They are also active in their AgTech investments and acquisitions. Less than two years ago, SGS acquired a 75% share of Unigeo, which is software platform that helps with crop production and overall productivity. Another AgTech initiative that SGS is involved with is drone-based inspection services. They recently entered a partnership with BAFA to focus on this initiative.
AgFlow is another interesting platform that SGS invested in.
AgFlow provides trade intelligence for the grains, oilseeds/proteins and edible oils markets, and generates transparency and insight for these markets.
General Mills is famous for their brands like Cheerios, Häagen-Dazs, Yoplait, and countless others, but what they are less famous for is their venture fund, 301 Inc. Through this fund, they have invested in numerous startups and businesses alike. These investments have all been focused towards food producers. The type of technology used in food production can be quite different than the traditional software platforms that you expect to see in precision agriculture, but this sector of the industry is just as important.
One such company is Kite Hill, who produces cheese from nuts. The types of technology used in this production process are important because they can pave the way for increased sustainability for food production in general. Their other investments also can help influence how crops are used after the harvest.
Kellogg is another company with a handful of iconic brands. They also have a venture fund that is dedicated to investing in food startups. Their first investment was in the company Kuli Kuli, who produces moringa-based products. Moringa is a type of plant-based protein that is found in the leaves, pods and oils of certain plants and trees. Overall, Moringa can provide a new source of non-animal protein, which is always important for environmental sustainability.
What is important to note about the investments into food production is that they have an indirect effect on the supply chain for farmers who are involved in producing those crops. For example, because Kuli Kuli received this funding, they are now able to pay the crop producers more money and help develop this measure further.
The Entire Value Chain
From the beginning stages of field analysis to the final stages of food production, the entire agribusiness value chain is covered by some of the largest companies in the industry. The capital and man-hours that these companies are contributing will continue to change the AgTech domain for the future.
'The reporter persisted with the follow up question: “But are they going to survive as they have in the past as a small operation, or are they going to have to get big or get out?”
(So… the words “get big or get out” were used in this interview, but not by Secretary Perdue.)'
As much as national FAKE NEWS media tries to sell GEORGIA GOV PERDUE now TRUMP AG SECRETARY as not same family as global CHICKEN PERDUE----that would be FAKE NEWS.
This article and interview of global BIG MEAT saying these Wisconsin dairy and beef ranchers don't need to worry is LYING, CHEATING, AND KILLING OUR SMALL US AG AND MEAT FARMERS/RANCHERS.
From Wikipedia, the free encyclopedia
Perdue Farms is the parent company of Perdue Foods and Perdue AgriBusiness, based in Salisbury, Maryland.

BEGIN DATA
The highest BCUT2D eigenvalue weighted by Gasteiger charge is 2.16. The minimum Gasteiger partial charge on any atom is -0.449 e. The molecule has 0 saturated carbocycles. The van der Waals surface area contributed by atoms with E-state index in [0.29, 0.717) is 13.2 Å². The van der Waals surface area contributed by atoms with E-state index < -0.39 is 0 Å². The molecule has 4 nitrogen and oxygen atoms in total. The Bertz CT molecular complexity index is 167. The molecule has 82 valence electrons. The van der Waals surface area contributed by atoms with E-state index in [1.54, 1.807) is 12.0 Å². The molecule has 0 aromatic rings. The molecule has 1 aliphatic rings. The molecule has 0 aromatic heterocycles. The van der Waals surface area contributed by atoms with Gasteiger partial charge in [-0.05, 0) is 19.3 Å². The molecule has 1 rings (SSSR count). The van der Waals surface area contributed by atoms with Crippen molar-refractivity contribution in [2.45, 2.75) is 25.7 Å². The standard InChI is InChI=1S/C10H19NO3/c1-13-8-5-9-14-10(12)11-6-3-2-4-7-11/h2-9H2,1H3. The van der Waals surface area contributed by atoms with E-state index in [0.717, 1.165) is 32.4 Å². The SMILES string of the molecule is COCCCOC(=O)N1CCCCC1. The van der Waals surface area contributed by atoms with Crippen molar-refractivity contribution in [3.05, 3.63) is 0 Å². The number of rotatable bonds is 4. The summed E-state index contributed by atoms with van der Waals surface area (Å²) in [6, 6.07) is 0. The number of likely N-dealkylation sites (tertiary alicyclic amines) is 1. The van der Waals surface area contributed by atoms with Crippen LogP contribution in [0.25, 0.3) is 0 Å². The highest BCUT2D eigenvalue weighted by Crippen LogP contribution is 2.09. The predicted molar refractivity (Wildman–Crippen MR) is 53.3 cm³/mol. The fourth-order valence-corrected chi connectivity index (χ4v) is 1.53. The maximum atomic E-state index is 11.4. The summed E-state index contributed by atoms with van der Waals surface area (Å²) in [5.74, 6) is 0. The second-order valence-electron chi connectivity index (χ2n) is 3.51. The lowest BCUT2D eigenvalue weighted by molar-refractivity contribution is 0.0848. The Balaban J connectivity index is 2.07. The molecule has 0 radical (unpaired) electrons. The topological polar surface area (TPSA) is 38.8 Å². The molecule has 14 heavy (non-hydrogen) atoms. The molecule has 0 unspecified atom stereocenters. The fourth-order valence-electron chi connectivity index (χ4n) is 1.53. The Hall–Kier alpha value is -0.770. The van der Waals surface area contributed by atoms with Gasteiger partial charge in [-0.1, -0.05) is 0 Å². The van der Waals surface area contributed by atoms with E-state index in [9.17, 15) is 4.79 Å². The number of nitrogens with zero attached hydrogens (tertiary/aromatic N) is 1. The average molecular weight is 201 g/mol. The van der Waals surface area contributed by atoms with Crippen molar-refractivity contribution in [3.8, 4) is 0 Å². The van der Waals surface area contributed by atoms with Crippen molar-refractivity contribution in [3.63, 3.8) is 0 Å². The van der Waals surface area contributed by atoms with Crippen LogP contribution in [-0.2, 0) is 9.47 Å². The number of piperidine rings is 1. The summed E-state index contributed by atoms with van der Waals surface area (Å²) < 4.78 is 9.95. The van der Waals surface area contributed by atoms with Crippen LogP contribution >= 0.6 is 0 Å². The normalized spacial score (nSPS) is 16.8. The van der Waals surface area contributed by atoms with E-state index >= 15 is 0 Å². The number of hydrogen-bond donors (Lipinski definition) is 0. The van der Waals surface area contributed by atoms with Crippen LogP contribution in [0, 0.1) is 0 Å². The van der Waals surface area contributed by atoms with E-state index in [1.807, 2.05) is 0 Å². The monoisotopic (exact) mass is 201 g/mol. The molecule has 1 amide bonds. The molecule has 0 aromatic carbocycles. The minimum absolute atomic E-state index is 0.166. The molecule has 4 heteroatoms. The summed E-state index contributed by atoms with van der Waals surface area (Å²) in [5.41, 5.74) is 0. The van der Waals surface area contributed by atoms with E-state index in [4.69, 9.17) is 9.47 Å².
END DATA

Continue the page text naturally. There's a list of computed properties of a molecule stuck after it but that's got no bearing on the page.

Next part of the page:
Perdue Foods is a major chicken, turkey, and pork processing company in the United States. Perdue AgriBusiness ranks among the top United States grain companies. Perdue Farms has 2016 annual sales of $6.7 billion'.
October 6, 2019
Opinion: Get the 'Get Big Or Get Out' Outta Here
| By: Chip Flory
Stressful financial conditions throughout the ag industry are… stressful.
That stress leaves many (most) more sensitive to messaging from leaders in the industry. It also leaves industry leaders vulnerable to misinterpretation of what they said… and to misrepresentation from the media. I believe that happened to USDA Secretary Sonny Perdue earlier this week.
Secretary Perdue was at the World Dairy Expo in Madison, Wisconsin. In a question-and-answer session, a reporter asked the Secretary about the hard financial times in Wisconsin’s dairy farming. Secretary Perdue answered the question with comments about “efficiencies of scale” – which included a reference to U.S. dairy herds getting bigger, smaller operations exiting the business and the cows from those smaller operations changing an address rather than leaving production. Secretary Perdue also explained that he felt there were provisions in the 2018 Farm Bill that will give “smaller operations” a better chance at success.
The reporter persisted with the follow up question: “But are they going to survive as they have in the past as a small operation, or are they going to have to get big or get out?”
(So… the words “get big or get out” were used in this interview, but not by Secretary Perdue.)
“That remains to be seen,” said Secretary Perdue. “Everyone will have to make their own decisions economically whether they can survive. I don’t think in America we, or any small business, have a guaranteed income or a guaranteed profitability of survival. That depends on each and every farmer and dairy farmer. Farmers are pretty good at managing and managing through tough times. I think those that have survived the ’14 Farm Bill should do well in the ’18 Farm Bill.”
That seems to be a fair assessment. And not nearly as inflammatory as “Secretary Sonny said, ‘get big or get out.’” But the inflammatory message made it out of Madison and across the Midwest.
I had an opportunity to talk with Secretary Perdue about the Administration’s biofuels plan Friday morning. I couldn’t let the conversation with him get away without addressing “his comments” at World Dairy Expo. Please listen…